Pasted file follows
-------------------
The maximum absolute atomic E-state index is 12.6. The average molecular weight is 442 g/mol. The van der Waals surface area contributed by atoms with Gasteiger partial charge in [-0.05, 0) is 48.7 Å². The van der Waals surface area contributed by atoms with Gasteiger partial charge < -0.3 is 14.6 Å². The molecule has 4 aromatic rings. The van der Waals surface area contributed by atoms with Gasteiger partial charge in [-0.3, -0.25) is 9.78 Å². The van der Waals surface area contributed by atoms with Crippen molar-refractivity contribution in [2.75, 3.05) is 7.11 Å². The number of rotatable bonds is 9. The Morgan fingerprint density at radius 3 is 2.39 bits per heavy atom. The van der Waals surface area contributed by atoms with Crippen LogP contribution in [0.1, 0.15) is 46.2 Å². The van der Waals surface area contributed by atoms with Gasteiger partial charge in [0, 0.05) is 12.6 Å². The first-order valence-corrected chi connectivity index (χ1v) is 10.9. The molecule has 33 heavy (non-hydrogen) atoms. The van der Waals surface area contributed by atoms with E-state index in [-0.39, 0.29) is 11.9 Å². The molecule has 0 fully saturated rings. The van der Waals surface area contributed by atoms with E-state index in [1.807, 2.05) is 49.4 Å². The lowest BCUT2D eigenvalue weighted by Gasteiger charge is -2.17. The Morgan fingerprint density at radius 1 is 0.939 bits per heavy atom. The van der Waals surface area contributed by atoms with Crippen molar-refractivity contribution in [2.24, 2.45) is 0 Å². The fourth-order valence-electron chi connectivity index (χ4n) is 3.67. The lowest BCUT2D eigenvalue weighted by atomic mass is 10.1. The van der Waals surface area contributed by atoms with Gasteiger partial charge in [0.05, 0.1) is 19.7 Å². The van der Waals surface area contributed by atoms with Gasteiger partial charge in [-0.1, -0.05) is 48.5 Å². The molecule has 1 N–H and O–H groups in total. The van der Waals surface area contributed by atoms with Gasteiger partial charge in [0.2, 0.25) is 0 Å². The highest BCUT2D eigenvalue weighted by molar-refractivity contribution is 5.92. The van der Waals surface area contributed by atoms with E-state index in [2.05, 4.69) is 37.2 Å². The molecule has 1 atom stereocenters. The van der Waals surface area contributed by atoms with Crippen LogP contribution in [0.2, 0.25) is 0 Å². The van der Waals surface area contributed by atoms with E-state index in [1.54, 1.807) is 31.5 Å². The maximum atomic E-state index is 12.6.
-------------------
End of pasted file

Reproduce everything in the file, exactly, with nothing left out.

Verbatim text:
The maximum absolute atomic E-state index is 12.6. The average molecular weight is 442 g/mol. The van der Waals surface area contributed by atoms with Gasteiger partial charge in [-0.05, 0) is 48.7 Å². The van der Waals surface area contributed by atoms with Gasteiger partial charge < -0.3 is 14.6 Å². The molecule has 4 aromatic rings. The van der Waals surface area contributed by atoms with Gasteiger partial charge in [-0.3, -0.25) is 9.78 Å². The van der Waals surface area contributed by atoms with Crippen molar-refractivity contribution in [2.75, 3.05) is 7.11 Å². The number of rotatable bonds is 9. The Morgan fingerprint density at radius 3 is 2.39 bits per heavy atom. The van der Waals surface area contributed by atoms with Crippen LogP contribution in [0.1, 0.15) is 46.2 Å². The van der Waals surface area contributed by atoms with Gasteiger partial charge in [0, 0.05) is 12.6 Å². The first-order valence-corrected chi connectivity index (χ1v) is 10.9. The molecule has 33 heavy (non-hydrogen) atoms. The van der Waals surface area contributed by atoms with E-state index in [-0.39, 0.29) is 11.9 Å². The molecule has 0 fully saturated rings. The van der Waals surface area contributed by atoms with E-state index in [1.807, 2.05) is 49.4 Å². The lowest BCUT2D eigenvalue weighted by Gasteiger charge is -2.17. The Morgan fingerprint density at radius 1 is 0.939 bits per heavy atom. The van der Waals surface area contributed by atoms with Crippen molar-refractivity contribution in [2.24, 2.45) is 0 Å². The fourth-order valence-electron chi connectivity index (χ4n) is 3.67. The lowest BCUT2D eigenvalue weighted by atomic mass is 10.1. The van der Waals surface area contributed by atoms with Gasteiger partial charge in [0.05, 0.1) is 19.7 Å². The van der Waals surface area contributed by atoms with Gasteiger partial charge in [-0.1, -0.05) is 48.5 Å². The molecule has 1 N–H and O–H groups in total. The van der Waals surface area contributed by atoms with Gasteiger partial charge in [0.2, 0.25) is 0 Å². The highest BCUT2D eigenvalue weighted by molar-refractivity contribution is 5.92. The van der Waals surface area contributed by atoms with E-state index in [2.05, 4.69) is 37.2 Å². The molecule has 1 atom stereocenters. The van der Waals surface area contributed by atoms with Crippen LogP contribution in [0.2, 0.25) is 0 Å². The van der Waals surface area contributed by atoms with E-state index in [1.54, 1.807) is 31.5 Å². The maximum atomic E-state index is 12.6.